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1,272 people roast marshmallows at lake

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News editor

A warm Saturday afternoon with clear skies and a slight breeze at Marion County Park and Lake provided excellent conditions to set a world record for most people simultaneously roasting marshmallows at a single site, pending verification by Guinness World Records.

The event drew 1,272 participants, exceeding Park and Lake Superintendent Steve Hudson’s goal of 1,000. With no pre-existing record, all that remains is paperwork and documentation, followed by a wait to find out whether Guinness World Records will certify the attempt as a valid world record.

Scot Loyd of accounting firm Swindoll, Janzen, Hawk & Loyd was on hand to ensure the counting procedures used were reliable. Loyd said he was confident the system in place provided accurate numbers.

Whether the attempt is recognized as a world record, Hudson said he completely accomplished his main goals: to get people to visit and talk about the lake. Most of the people he talked to after the event said they had a good time.

Many people came from outside Marion County to participate in the roast, including Dannette Jackson of Clearwater.

“I came to be part of a world record,” Jackson said. “You don’t get too many chances to do that.”

The out-of-county visitors also included Kansas Gov. Sam Brownback and Attorney General Derek Schmidt.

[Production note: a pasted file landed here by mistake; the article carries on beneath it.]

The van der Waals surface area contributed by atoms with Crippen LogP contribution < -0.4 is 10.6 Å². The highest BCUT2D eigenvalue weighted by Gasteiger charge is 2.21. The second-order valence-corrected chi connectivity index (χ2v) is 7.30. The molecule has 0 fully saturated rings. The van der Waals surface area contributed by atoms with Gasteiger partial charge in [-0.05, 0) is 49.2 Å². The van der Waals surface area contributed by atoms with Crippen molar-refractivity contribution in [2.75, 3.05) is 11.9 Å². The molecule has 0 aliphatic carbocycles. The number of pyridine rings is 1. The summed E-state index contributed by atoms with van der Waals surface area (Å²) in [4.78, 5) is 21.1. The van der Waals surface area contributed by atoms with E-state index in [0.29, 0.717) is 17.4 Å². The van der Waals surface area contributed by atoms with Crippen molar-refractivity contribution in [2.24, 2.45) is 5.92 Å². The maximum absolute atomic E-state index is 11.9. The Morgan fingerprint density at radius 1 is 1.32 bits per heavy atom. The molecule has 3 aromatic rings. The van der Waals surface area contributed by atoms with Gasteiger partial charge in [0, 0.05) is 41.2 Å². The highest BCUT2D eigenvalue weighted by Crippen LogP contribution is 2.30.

“What a great idea to transform storm destruction into promotion for a rural community,” Schmidt said, referring to the storm that broke branches that eventually became fuel for the marshmallow roast.

“Besides, we wanted to be part of the world record,” Schmidt added. “We’ve never done that before.”

Schmidt was accompanied by his wife, Jennifer, and their daughters, 6-year-old Claire and 8-year-old Caroline.

The event was a financial boon for a pair of local non-profit organizations. A hot dog stand serving participants earned about $500 for Central Station youth center in Marion to help pay utilities.

Circles of Hope, an anti-poverty initiative getting started in the county, sold T-shirts with the slogan, “Marion County Lake, Where Marshmallows Come Home to Roast.” The entire production run sold out. Between sales and donations, Circles of Hope raised $4,000 after costs. The group’s goal for the fundraiser was $2,800.

Marion County Commission Chairman Dan Holub said after the event that many people had asked him how much money the county spent trying to set the world record. Holub said no county tax money went into the event, which was funded entirely by donations.

Despite the size of the crowd and the good weather, the marshmallow roast wasn’t without its problems. After volunteer fire departments started the bonfire, the wind shifted directions blowing smoke and ash into the waiting crowd.

When the time came for people to roast their marshmallows, the fire was still hot and smoky enough that it was difficult for people downwind to approach the fire. But there were too many people present for everyone to roast their marshmallows from the same side of the fire.

Three people at the event received treatment for ailments related to the marshmallow roast, Marion County Emergency Medical Service Director Steve Smith said Monday.

Hudson said he wasn’t going to rush to start planning another gigantic marshmallow roast, but he does want to keep the record in Marion County.

“If someone else breaks the record, then we’ll do it again,” Hudson said. “We definitely don’t want to give up on it.”

Last modified March 30, 2012

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